October 2012

This Wednesday the Information Economy Project at George Mason University wil present the latest installment of its Tullock Lecture series, featuring Thomas G. Krattenmaker, former director of research at the FCC. Here is the notice:

Thomas G. Krattenmaker
Former Director of Research, FCC
Former Professor of Law, Georgetown University Law Center
Former Dean and Professor, William and Mary Law School

Wednesday, October 17, 2012

The Information Economy Project at George Mason University
proudly presents The Tullock Lecture on Big Ideas About Information

4:00 – 5:30 pm @ Hazel Hall Room 215
GMU School of Law, 3301 Fairfax Drive, Arlington, Va.
(Orange Line: Virginia Square-GMU Metro)
Reception to Follow in the Levy Atrium, 5:30-6:30 pm

In its June 21, 2012 opinion in FCC v. Fox, the Supreme Court vacated reasoned judgments of the Second Circuit, without one sentence questioning the validity or wisdom of those judgments. Although the Court absolved Fox on a technicality, its opinion appears to reflect a post-modern approach to First Amendment jurisprudence concerning broadcast speech, whereby neither precedent nor principle control outcomes. This indulgent approach to a government censorship bureau appears to acquiesce in an unconfined, unprincipled, and unwarranted seizure of regulatory power by the FCC. The Fox opinion thus compounds and enables a grave regulatory failure; whether any sound broadcast indecency policy or legal regime is feasible is perhaps debatable, but the Federal Communications Commission is wholly incapable of administering such a regime. The lecture will be preceded by a short introduction by Fernando Laguarda.

Register here.

On the front page of today’s New York Times, Defense Secretary Leon Panetta again sounds the alarm about a "cyber Pearl Harbor.

“An aggressor nation or extremist group could use these kinds of cyber tools to gain control of critical switches,” Mr. Panetta said. “They could derail passenger trains, or even more dangerous, derail passenger trains loaded with lethal chemicals. They could contaminate the water supply in major cities, or shut down the power grid across large parts of the country.”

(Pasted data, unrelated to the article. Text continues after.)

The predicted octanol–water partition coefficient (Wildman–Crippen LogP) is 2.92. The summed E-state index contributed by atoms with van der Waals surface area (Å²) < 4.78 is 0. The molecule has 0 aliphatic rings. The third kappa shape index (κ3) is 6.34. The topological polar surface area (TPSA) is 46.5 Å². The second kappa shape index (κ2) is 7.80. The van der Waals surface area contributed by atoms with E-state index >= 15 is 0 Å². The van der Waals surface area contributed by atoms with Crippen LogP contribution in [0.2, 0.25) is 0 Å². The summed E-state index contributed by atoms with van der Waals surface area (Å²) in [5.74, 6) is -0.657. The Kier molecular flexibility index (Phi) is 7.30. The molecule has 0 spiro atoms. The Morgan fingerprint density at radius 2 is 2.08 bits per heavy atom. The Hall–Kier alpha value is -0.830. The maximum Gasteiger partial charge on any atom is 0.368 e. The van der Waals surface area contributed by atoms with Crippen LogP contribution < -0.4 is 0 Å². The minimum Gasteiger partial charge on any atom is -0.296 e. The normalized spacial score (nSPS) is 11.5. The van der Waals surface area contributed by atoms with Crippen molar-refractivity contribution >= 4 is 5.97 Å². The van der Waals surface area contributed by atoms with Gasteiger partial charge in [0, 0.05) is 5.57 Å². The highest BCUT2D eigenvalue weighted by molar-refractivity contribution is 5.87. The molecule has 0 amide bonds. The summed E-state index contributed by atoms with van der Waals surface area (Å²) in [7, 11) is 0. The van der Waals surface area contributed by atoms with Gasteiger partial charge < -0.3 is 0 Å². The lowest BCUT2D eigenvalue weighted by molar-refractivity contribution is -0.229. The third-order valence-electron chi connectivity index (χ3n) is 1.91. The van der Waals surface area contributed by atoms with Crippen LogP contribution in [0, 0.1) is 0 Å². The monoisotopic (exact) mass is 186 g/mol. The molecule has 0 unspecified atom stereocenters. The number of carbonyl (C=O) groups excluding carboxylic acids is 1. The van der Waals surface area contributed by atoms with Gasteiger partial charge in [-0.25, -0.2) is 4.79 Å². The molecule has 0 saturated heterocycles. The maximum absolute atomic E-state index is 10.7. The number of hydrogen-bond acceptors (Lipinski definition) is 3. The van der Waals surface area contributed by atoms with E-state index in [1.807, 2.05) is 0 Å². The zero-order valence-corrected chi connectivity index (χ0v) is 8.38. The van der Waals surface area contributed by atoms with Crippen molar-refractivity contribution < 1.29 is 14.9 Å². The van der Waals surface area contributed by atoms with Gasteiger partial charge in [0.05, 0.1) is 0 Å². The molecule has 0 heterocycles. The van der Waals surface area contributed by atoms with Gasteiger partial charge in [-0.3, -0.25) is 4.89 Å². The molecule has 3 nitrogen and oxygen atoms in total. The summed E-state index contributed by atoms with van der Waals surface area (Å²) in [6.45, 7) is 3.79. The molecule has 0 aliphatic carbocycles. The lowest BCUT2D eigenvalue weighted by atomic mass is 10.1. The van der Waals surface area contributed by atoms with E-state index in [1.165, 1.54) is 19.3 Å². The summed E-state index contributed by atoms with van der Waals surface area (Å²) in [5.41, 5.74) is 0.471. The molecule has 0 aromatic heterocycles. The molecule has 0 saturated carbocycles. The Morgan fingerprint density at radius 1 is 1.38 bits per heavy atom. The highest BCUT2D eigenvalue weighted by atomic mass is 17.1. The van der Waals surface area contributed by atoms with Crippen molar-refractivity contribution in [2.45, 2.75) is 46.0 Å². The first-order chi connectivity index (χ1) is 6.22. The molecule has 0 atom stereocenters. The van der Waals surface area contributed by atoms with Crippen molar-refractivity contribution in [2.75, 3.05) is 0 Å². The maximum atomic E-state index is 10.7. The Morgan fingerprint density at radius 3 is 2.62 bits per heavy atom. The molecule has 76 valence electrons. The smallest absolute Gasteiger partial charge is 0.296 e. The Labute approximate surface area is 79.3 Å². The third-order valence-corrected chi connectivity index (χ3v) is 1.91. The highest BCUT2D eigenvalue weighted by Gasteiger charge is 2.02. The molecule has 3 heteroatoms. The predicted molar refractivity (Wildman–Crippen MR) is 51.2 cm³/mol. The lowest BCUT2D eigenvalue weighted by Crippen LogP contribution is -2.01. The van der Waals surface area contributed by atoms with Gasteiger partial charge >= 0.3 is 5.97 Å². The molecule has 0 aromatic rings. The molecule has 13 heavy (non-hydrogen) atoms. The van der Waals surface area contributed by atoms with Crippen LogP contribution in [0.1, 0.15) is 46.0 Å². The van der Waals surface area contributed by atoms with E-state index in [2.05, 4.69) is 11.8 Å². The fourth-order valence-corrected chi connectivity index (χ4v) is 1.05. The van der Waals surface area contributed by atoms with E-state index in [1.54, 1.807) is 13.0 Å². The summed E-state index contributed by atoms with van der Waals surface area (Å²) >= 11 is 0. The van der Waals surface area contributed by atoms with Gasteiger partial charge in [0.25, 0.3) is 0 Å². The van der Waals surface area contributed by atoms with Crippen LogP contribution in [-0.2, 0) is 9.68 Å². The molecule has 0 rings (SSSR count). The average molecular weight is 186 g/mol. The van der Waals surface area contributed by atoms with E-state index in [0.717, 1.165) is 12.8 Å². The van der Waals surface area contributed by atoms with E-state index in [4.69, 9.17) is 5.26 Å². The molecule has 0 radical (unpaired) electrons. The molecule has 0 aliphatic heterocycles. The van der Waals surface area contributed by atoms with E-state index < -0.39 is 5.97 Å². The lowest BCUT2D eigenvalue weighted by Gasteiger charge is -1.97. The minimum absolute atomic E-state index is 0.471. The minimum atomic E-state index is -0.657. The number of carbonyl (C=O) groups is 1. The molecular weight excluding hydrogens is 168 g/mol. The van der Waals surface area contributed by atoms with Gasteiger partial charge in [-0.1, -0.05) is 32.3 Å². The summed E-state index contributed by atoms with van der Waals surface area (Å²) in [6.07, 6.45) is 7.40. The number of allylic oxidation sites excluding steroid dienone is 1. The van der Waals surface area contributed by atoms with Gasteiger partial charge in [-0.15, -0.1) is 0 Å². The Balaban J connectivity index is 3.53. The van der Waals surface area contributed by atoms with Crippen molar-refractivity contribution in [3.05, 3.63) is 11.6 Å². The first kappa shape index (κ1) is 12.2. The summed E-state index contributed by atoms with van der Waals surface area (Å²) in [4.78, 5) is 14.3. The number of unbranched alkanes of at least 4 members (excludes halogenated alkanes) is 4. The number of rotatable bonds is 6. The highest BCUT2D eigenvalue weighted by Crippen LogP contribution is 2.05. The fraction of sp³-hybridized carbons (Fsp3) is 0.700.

Defense officials insisted that Mr. Panetta’s words were not hyperbole, and that he was responding to a recent wave of cyberattacks on large American financial institutions. He also cited an attack in August on the state oil company Saudi Aramco, which infected and made useless more than 30,000 computers.

Not hyperbole, hmm? It’s the usual cyber fear two-step. First lay out a doomsday scenario involving hackers remotely derailing trains full of lethal chemicals. Second, cite recent attacks as evidence that the threat is real. Except let’s look at the cited evidence.

Here’s how the New York Times itself described the recent attacks on banks:

The banks suffered denial of service attacks, in which hackers barrage a Web site with traffic until it is overwhelmed and shuts down. Such attacks, while a nuisance, are not technically sophisticated and do not affect a company’s computer network — or, in this case, funds or customer bank accounts. But they are enough to upset customers.

Explosive stuff. And what about that attack on Saudi Aramco? Serious, to be sure, even if no control systems were breached, but as Reuters recently reported,

One or more insiders with high-level access are suspected of assisting the hackers who damaged some 30,000 computers at Saudi Arabia’s national oil company last month, sources familiar with the company’s investigation say. …

The hackers’ apparent access to a mole, willing to take personal risk to help, is an extraordinary development in a country where open dissent is banned.

“It was someone who had inside knowledge and inside privileges within the company,” said a source familiar with the ongoing forensic examination.

What this shows is that one of the greatest threats to networks is not master hackers tunneling their way in, but good old fashioned spies. The cybersecurity legislation that Panetta and the administration are pushing cannot prevent a determined insider with access and permissions from carrying out an attack. It can, however, distort the incentives of businesses and hamper innovation.